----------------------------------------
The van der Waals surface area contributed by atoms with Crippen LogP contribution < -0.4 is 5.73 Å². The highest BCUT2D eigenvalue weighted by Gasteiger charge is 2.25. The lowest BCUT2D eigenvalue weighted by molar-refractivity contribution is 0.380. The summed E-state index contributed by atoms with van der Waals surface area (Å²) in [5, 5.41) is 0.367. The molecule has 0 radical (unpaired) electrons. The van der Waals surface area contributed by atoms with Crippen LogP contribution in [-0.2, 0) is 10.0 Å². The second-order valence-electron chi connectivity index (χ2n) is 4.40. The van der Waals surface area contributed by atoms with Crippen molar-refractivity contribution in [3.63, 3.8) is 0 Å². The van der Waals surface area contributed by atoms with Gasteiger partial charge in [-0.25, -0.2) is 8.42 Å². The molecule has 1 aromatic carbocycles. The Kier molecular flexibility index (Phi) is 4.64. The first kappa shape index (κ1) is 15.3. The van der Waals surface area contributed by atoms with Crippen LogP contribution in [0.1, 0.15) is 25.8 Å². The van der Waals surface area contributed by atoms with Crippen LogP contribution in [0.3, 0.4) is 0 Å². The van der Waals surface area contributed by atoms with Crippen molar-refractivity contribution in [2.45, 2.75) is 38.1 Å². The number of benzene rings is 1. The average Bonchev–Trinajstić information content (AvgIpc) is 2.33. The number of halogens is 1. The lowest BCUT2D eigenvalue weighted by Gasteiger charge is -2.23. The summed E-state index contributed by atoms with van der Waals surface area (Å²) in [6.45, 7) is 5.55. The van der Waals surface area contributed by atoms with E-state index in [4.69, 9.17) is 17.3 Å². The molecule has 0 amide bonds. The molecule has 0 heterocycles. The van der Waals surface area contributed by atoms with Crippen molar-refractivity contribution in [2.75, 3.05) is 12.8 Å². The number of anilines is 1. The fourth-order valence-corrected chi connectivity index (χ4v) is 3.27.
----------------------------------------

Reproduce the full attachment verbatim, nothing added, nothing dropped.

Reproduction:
The van der Waals surface area contributed by atoms with Crippen LogP contribution < -0.4 is 5.73 Å². The highest BCUT2D eigenvalue weighted by Gasteiger charge is 2.25. The lowest BCUT2D eigenvalue weighted by molar-refractivity contribution is 0.380. The summed E-state index contributed by atoms with van der Waals surface area (Å²) in [5, 5.41) is 0.367. The molecule has 0 radical (unpaired) electrons. The van der Waals surface area contributed by atoms with Crippen LogP contribution in [-0.2, 0) is 10.0 Å². The second-order valence-electron chi connectivity index (χ2n) is 4.40. The van der Waals surface area contributed by atoms with Crippen molar-refractivity contribution in [3.63, 3.8) is 0 Å². The van der Waals surface area contributed by atoms with Gasteiger partial charge in [-0.25, -0.2) is 8.42 Å². The molecule has 1 aromatic carbocycles. The Kier molecular flexibility index (Phi) is 4.64. The first kappa shape index (κ1) is 15.3. The van der Waals surface area contributed by atoms with Crippen LogP contribution in [0.1, 0.15) is 25.8 Å². The van der Waals surface area contributed by atoms with Crippen LogP contribution in [0.3, 0.4) is 0 Å². The van der Waals surface area contributed by atoms with Crippen molar-refractivity contribution in [2.45, 2.75) is 38.1 Å². The number of benzene rings is 1. The average Bonchev–Trinajstić information content (AvgIpc) is 2.33. The number of halogens is 1. The lowest BCUT2D eigenvalue weighted by Gasteiger charge is -2.23. The summed E-state index contributed by atoms with van der Waals surface area (Å²) in [6.45, 7) is 5.55. The van der Waals surface area contributed by atoms with E-state index in [4.69, 9.17) is 17.3 Å². The molecule has 0 amide bonds. The molecule has 0 heterocycles. The van der Waals surface area contributed by atoms with Crippen molar-refractivity contribution in [2.75, 3.05) is 12.8 Å². The number of anilines is 1. The fourth-order valence-corrected chi connectivity index (χ4v) is 3.27.